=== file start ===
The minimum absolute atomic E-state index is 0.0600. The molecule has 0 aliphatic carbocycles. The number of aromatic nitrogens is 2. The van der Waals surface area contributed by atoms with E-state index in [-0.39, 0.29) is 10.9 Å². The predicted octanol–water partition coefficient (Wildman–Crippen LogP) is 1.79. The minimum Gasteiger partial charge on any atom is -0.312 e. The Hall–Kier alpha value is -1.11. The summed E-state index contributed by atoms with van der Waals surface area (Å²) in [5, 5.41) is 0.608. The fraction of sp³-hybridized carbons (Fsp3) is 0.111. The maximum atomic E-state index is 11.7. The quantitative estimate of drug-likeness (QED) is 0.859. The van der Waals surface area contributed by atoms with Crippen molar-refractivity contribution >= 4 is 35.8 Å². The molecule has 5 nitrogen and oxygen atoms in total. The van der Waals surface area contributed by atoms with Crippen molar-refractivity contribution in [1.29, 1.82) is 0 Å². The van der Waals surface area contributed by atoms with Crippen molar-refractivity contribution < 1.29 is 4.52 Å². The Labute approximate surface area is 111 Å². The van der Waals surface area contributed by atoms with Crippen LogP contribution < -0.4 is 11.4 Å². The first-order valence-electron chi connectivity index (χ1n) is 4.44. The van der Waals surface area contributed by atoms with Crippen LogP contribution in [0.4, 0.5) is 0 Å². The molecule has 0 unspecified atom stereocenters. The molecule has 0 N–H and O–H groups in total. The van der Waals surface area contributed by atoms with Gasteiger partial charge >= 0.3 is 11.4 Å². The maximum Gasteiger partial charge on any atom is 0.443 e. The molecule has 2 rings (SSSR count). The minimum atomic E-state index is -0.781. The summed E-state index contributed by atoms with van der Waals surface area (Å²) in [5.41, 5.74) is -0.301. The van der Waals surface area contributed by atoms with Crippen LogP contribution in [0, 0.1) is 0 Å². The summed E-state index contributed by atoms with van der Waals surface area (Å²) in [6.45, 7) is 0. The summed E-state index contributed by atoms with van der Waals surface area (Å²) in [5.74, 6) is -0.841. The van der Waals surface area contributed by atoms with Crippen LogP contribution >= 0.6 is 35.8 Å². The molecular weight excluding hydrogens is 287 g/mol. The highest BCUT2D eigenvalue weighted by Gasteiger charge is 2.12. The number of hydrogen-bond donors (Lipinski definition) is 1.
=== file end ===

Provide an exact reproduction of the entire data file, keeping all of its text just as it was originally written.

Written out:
The minimum absolute atomic E-state index is 0.0600. The molecule has 0 aliphatic carbocycles. The number of aromatic nitrogens is 2. The van der Waals surface area contributed by atoms with E-state index in [-0.39, 0.29) is 10.9 Å². The predicted octanol–water partition coefficient (Wildman–Crippen LogP) is 1.79. The minimum Gasteiger partial charge on any atom is -0.312 e. The Hall–Kier alpha value is -1.11. The summed E-state index contributed by atoms with van der Waals surface area (Å²) in [5, 5.41) is 0.608. The fraction of sp³-hybridized carbons (Fsp3) is 0.111. The maximum atomic E-state index is 11.7. The quantitative estimate of drug-likeness (QED) is 0.859. The van der Waals surface area contributed by atoms with Crippen molar-refractivity contribution >= 4 is 35.8 Å². The molecule has 5 nitrogen and oxygen atoms in total. The van der Waals surface area contributed by atoms with Crippen molar-refractivity contribution in [1.29, 1.82) is 0 Å². The van der Waals surface area contributed by atoms with Crippen molar-refractivity contribution < 1.29 is 4.52 Å². The Labute approximate surface area is 111 Å². The van der Waals surface area contributed by atoms with Crippen LogP contribution < -0.4 is 11.4 Å². The first-order valence-electron chi connectivity index (χ1n) is 4.44. The van der Waals surface area contributed by atoms with Crippen LogP contribution in [0.4, 0.5) is 0 Å². The molecule has 0 unspecified atom stereocenters. The molecule has 0 N–H and O–H groups in total. The van der Waals surface area contributed by atoms with Gasteiger partial charge >= 0.3 is 11.4 Å². The maximum Gasteiger partial charge on any atom is 0.443 e. The molecule has 2 rings (SSSR count). The minimum atomic E-state index is -0.781. The summed E-state index contributed by atoms with van der Waals surface area (Å²) in [5.41, 5.74) is -0.301. The van der Waals surface area contributed by atoms with Crippen LogP contribution in [0, 0.1) is 0 Å². The summed E-state index contributed by atoms with van der Waals surface area (Å²) in [6.45, 7) is 0. The summed E-state index contributed by atoms with van der Waals surface area (Å²) in [5.74, 6) is -0.841. The van der Waals surface area contributed by atoms with Crippen LogP contribution >= 0.6 is 35.8 Å². The molecular weight excluding hydrogens is 287 g/mol. The highest BCUT2D eigenvalue weighted by Gasteiger charge is 2.12. The number of hydrogen-bond donors (Lipinski definition) is 1.